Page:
I love you (?)
I guess this overwhelming freedom that we all feel has led us to live less meaningful lives. And before you cast judgment-always-this is me, talking about "I love you" used in the most aggravating of contexts. Yes, we are back to love. And we will never be tired of it.
Facebook and Twitter and all forms of media has taught me that people, nowadays, just throw around "I love you" freely, like it's hello. I too sometimes fall bait into this open-mouthed-shark "now" syndrome. A friend of yours tells you she loves you, on---of all places---Facebook and since you were brought up not to be rude, you tell her you do too. But you don't. You're friends, yes, but not solid enough to type that and stand up for it when suddenly the earth opens up to swallow you're tiny lying ass.
Come on. If there's one thing this generation should be vigilant of, it'd be the millions of lies we encounter on a daily basis. And I think to myself, if most of the things are just 30% of what and who they really are, then might as well save some things for real people and for real occasions and for real places. I'm not washing my hands here. I am just as dirty and frowning as any of us are.
I am growing a little frustrated over the fact that suddenly, everyone's someone's lover, you know? A girl meets somebody for seven days, two weeks later she's I love you-ing that person on Twitter and then you ask her, what have you guys been through...Nothing. Or when a couple exchanges "I love you" in any kind of way, there's no more depth to it. It rings like something so common and ordinary. There's always that complaint about relationships ending up like robotic "kiss me here, kiss you there, we're for forever, right?" phase and I can't blame people for that. When you sling around those three words like it's spilled milk, nothing seems special anymore. I love you, for me, is the highest you could get to sharing yourself to someone else. And in our time, we throw it around like used paper...Whether someone means it or not, it just doesn't matter anymore cause it's as overused as "sorry" or "hello" or that awful lot "major major".
I don't remember being taught about "I love you". What I do remember is being brought up, valuing words. Sure I've lost grip of it and now I'm relearning it--thanks to Dr. Mar---for the purpose of actually meaning things. We have all forgotten what words mean and how much they weigh. Of course, it's not bad to say it when you mean it with all your soul and heart. In fact, that's the best thing you could ever say. For those of you who actually mean it, take damn pride in it. I just wish we all said things as if we sew our lives onto them, that once you let it out and the sound collapses in the air, people keep it because its the closest they could get to your most private and unrepeatable core. I'm sure that when you tell your new found friend that you love her/him with all your precious teeth out, you don't mean it as much as you want it to. And I'm sure that when you're being nagged to death by your chatty girlfriend and you say, "Babe, I really love you. Okay?" you're putting there probably half of you and half of that a sugar coated "please stop talking baby".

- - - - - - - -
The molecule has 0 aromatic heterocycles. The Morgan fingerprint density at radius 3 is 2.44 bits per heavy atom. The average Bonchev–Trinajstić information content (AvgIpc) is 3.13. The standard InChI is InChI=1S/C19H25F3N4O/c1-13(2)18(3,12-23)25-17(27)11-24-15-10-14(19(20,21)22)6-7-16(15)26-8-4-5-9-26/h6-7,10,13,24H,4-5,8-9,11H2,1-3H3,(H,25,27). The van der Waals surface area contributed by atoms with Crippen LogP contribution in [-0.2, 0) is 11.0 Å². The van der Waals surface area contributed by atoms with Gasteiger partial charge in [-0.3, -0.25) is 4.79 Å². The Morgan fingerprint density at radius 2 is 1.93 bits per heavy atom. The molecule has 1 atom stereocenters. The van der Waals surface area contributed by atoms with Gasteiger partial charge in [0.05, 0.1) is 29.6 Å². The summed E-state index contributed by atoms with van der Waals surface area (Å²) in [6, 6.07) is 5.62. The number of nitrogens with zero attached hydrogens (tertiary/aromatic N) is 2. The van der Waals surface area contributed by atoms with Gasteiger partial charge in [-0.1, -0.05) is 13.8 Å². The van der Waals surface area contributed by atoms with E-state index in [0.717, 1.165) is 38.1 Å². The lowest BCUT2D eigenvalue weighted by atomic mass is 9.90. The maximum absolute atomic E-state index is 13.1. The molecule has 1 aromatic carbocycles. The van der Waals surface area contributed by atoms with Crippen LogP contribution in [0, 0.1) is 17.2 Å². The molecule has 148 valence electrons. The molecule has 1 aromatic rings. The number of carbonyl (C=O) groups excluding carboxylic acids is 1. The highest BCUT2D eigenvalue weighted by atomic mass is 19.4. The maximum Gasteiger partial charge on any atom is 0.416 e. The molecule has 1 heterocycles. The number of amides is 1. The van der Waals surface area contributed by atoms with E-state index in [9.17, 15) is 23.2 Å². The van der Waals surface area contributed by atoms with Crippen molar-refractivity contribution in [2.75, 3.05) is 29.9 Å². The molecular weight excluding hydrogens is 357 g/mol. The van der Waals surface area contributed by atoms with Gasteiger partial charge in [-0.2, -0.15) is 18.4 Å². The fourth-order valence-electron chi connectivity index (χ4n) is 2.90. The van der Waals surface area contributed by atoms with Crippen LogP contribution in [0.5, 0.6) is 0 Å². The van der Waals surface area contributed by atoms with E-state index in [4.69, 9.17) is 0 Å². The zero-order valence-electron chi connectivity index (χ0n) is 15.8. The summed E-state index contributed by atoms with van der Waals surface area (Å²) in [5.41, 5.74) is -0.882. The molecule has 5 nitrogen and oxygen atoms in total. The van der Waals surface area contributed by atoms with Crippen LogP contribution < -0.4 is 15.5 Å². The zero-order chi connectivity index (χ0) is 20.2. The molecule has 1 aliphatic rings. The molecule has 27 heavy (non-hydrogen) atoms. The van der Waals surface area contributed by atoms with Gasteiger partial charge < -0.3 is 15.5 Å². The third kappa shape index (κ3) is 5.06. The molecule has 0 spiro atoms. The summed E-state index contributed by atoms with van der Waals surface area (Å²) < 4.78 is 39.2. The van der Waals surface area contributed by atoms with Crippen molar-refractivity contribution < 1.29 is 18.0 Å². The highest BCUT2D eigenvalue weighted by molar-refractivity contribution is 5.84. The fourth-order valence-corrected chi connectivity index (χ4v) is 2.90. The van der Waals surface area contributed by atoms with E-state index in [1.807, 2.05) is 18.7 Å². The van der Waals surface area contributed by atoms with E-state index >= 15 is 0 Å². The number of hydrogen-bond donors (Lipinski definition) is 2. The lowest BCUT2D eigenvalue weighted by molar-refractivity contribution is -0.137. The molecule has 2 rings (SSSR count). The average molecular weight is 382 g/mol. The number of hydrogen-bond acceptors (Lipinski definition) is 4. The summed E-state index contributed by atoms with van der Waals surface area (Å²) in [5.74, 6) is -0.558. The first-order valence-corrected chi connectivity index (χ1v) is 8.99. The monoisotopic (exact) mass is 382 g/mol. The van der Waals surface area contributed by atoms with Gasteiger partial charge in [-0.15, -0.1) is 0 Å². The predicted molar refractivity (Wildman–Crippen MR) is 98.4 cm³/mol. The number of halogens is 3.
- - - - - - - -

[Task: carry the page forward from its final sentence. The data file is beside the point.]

I'm probably getting sentimental. And I probably have a reason for it. Especially after reading Virginia Woolf's letter to her husband: some hundred or so beautiful words that's just bursting of love and yet not a mention of "I love you". Or James Dean's incredibly comical, witty and subtle love letter to one of his girlfriends:
"I never suspected one could know as few nice people as I know. My own damn fault. Lamas and scientists may fume and quander. Everything is not just illusion. You are my proof..."
You may point out how these two are exceptional since they're geniuses in their own respects, but they're human too. What makes Dean and Woolf different from you and I? We all go through similar human things. The secret was their subtlety. They were very subtle. They didn't open everything up so easily....But they meant it as much as they do say "I love you".
For me, when I say those three words, that's it...there's no turning back when you let it free. So make sure that when it lands, it'll press upon people deep enough that probably when we're dead, we'll remember it, hear it and feel it all over again. When those three words start sounding all too familiar, change it up. I love you, for me, is a lazy man's one-liner for everything else that's worth talking about anyone. So why don't you tell her to always stay the same. Or tell him to always keep his hair that way. Or tell your friend to keep on singing because she's the best you've ever heard. Or tell your mom that her three-day adobo tastes like heaven. There are so many other things about a person that you value and most of the time, we don't actually tell them that. For me, it's just as meaningful as "I love you". Only difference is, it's more tedious a task to keep highlighting their best and most loveable, but hey, you love the person so there's practically no stress to that.
We're such talkative people, but we don't say the best things, the right things...I told myself---especially after yesterday and today's life-changing consultation with Dr. Mar---that I'll do my best to treat words the way they ought to be treated.